16 July 2005

Housing minister says Foskey should stay

| Samuel Gordon-Stewart
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In the July issue of the ACT Housing Newsletter, housing minister John Hargreaves outlines the reasons that he thinks Deb Foskey should stay in public housing. He manages to avoid her name by referring to “market renters”.

He goes on for a bit about the historical reasons that the ACT is a public housing town “The first public properties were constructed in the early 1920s.The stock expanded dramatically in the 1950s and 1960s in response to the growth in the Commonwealth public sector and it was not until 1972 that privately built dwellings outnumbered publicly built dwellings in the ACT.”

He also states that “Today people in receipt of a rental rebate occupy 86 per cent of our public housing properties.These
are people who are largely unable to afford private rentals in Canberra.”

He defends the “market renters” by claiming that “every state and territory has market renters within their public housing systems who have security of tenure. For historic reasons, Canberra has had a higher percentage.”

I think he sums up the policy in one sentence “They pay —through annual rent assessments —market rents and this is a revenue source that contributes significantly to Housing ACT ’s budget.”

Basically, it doesn’t matter to him that these “market rents” are far lower than the private rental market, all that matters is that the people pay their bills. For a government who claim to have a social conscience, they don’t seem to care much about the people who are really unable to afford private rent.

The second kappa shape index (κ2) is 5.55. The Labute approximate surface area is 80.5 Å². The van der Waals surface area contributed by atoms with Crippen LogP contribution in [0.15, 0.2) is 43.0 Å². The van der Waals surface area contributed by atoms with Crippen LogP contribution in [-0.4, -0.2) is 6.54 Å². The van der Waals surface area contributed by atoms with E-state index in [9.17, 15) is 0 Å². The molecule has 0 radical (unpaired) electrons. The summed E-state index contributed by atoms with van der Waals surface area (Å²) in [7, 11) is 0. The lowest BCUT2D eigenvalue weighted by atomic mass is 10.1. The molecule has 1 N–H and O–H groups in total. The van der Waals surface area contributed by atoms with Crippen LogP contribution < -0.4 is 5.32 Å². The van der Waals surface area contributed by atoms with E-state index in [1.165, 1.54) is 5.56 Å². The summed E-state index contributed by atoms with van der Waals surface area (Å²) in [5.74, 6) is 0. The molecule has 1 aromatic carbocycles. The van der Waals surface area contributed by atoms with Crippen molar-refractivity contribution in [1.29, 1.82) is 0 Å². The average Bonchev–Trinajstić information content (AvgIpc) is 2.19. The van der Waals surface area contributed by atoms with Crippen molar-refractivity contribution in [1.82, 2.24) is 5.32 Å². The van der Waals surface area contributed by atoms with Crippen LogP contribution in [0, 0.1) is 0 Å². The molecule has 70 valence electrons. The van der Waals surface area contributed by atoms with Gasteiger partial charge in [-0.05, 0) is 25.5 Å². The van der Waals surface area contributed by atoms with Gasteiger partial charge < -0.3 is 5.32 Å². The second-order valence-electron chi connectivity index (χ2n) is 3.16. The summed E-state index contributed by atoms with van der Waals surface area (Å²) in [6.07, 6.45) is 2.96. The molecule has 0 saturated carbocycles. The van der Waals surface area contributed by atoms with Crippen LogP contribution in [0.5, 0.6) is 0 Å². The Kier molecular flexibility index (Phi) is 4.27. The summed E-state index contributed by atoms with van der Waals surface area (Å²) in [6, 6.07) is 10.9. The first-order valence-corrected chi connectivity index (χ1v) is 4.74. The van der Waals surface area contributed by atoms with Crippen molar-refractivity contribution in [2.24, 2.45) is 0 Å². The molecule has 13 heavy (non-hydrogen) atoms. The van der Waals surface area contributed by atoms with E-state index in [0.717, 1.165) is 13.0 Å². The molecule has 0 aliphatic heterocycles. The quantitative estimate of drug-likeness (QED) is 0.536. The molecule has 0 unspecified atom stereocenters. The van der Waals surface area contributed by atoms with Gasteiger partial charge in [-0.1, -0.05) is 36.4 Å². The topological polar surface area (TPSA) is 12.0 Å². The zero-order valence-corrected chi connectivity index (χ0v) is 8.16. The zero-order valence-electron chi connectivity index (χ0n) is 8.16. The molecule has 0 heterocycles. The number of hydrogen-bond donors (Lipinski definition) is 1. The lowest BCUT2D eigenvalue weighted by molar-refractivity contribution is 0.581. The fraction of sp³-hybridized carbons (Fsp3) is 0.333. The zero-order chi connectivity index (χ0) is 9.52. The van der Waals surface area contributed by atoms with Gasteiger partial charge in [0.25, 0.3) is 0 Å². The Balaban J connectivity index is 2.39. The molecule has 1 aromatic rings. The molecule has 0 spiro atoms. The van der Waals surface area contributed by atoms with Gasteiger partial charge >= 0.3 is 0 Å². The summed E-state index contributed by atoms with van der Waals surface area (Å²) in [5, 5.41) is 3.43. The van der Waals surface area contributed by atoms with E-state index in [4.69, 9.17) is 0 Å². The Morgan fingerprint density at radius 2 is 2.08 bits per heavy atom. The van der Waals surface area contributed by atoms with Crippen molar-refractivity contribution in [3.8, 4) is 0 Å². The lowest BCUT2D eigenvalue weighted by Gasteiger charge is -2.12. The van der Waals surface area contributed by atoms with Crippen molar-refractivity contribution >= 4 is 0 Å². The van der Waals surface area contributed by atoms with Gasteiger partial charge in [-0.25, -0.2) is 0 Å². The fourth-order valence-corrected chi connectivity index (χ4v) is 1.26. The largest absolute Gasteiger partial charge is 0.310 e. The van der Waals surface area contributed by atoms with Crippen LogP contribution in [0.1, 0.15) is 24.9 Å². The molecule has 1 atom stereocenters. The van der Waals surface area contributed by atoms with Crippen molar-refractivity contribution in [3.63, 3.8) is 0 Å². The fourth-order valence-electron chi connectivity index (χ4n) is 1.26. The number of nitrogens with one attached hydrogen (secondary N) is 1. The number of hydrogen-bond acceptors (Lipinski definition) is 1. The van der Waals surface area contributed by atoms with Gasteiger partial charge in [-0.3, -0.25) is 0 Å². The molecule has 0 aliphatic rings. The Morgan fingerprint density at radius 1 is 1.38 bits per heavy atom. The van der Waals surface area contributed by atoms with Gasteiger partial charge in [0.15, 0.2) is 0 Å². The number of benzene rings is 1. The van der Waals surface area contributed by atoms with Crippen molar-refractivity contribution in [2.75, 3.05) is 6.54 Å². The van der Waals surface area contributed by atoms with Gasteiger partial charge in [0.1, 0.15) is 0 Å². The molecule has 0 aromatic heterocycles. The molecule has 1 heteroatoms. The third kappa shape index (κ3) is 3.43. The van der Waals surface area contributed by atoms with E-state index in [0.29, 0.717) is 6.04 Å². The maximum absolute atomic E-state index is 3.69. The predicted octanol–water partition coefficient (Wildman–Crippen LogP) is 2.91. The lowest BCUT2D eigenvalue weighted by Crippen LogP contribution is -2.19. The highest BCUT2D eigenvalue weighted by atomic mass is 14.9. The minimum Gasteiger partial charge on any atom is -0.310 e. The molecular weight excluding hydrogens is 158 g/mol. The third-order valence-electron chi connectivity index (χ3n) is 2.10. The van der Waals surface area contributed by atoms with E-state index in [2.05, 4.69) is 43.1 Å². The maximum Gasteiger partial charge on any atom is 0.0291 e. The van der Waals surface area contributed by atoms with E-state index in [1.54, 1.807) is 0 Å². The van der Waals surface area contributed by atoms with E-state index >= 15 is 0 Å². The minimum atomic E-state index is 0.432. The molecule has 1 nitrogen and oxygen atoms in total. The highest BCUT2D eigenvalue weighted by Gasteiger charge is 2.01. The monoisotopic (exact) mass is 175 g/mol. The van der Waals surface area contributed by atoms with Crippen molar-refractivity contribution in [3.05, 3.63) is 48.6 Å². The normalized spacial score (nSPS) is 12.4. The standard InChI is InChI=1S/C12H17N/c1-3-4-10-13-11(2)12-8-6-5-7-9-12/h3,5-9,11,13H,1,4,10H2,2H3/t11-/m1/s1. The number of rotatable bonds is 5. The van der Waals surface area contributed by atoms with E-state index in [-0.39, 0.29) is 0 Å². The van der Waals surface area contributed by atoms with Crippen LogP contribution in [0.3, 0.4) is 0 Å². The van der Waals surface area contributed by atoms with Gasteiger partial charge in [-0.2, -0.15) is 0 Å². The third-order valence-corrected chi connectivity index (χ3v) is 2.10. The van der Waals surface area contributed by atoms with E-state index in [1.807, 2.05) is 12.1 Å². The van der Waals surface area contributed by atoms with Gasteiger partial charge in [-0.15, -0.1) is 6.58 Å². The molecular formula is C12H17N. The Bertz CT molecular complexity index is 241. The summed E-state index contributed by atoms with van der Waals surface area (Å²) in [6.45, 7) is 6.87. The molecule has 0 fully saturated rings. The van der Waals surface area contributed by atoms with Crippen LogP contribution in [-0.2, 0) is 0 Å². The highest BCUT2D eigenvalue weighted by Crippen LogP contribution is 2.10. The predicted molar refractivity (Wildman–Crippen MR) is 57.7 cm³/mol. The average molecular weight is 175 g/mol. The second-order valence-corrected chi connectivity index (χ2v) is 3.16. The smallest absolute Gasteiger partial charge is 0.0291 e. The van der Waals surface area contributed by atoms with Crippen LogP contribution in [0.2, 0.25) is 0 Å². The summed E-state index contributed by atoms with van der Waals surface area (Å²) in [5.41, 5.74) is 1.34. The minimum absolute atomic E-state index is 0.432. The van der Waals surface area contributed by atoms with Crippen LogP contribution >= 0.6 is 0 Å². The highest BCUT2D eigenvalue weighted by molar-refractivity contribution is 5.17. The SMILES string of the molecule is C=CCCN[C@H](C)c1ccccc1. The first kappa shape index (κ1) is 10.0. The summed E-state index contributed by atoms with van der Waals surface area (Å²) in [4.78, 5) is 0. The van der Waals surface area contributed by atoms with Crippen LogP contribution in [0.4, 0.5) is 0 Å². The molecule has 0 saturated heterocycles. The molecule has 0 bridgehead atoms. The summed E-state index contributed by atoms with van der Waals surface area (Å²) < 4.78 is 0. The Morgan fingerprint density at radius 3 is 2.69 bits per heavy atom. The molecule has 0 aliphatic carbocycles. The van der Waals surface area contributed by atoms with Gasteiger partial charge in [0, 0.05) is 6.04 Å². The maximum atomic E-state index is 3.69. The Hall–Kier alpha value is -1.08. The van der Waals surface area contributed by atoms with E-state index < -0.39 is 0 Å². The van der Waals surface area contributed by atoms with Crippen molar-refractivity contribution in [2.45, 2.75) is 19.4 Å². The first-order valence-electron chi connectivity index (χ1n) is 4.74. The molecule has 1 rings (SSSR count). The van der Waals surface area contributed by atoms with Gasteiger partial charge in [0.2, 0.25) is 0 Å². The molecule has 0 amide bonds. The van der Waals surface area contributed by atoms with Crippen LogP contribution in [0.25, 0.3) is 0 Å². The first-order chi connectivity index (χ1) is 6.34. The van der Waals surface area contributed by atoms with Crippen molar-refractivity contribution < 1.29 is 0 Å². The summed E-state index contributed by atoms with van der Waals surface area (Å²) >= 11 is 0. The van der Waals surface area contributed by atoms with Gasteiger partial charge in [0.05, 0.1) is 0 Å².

The rest of his article seems like a pro-Stanhope rant informing us of the wonderful initiatives they have undertaken (the arboretum is supprisingly omitted). If you are really interested, it is on pages 4 & 5 of the PDF.

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loadedog, ACT government policy is to disperse public housing throughout the city. In many cases, groups of townhouses will frequently have one or two units owned by ACT housing.

The only ACT housing I know about (barring inner-city apartments like in Reid) has been as good or better quality than anything I’ve lived in.

I say he should tell it to the guy at Kippax shopping centre – he’s still there.

Well I’d say he’s preaching to the choir myself.

Samuel Gordon-Stewart10:36 am 17 Jul 05

loadedog, I am certain that I am not the crazy guy, and I base my claims on anecdotal evidence.

Anyway, I think their should be an income cap on who is allowed to utilise public housing, and I would suggest that Ms. Foskey receives an income that is most likely to be above that cap.

I only publicised Mr. Hargreaves’ column because he seemed to be saying a lot to a limited audience (who ever bothers to read housing mailouts anyway?)


a) it’s only a good return on capital in the very narrow context of ACT Housing. The money would provide more benefit for the Government in a managed fund and would arguably be better spent on more police, nurses, teachers as an investment in the city.

b) I’ve never been able to find anything to rent close to what “market rent” friends in the system can get.

Why do the lucky few get guaranteed tenure and the rest of us have to look to windward? All the while the system has people in real need?

So why not just uncap the rents? 25% of income all the way to the sky?

Samuel, are you sure you’re not that crazy guy I referred to in our recent email exchange?

What information are you relying on to support your assertion that ‘“market rents” are far lower than the private rental market’?

As far as I know, ‘market rent’ is independently assessed and does not take into account such things as very poor and much delayed maintenance, and the fact that a high proportion of private renters wouldn’t touch a property, where 86% of their neighbours were unable to afford market rent, with a barge pole.

You and the rest of the ‘simplistic answers’ brigade ignore one simple fact, among many others, that nullifies all your misdirected outrage. Market renters, as a source of a good return on a capital investment, contribute to an overall increase in the public housing stock and are therefore not depriving anyone of anything.

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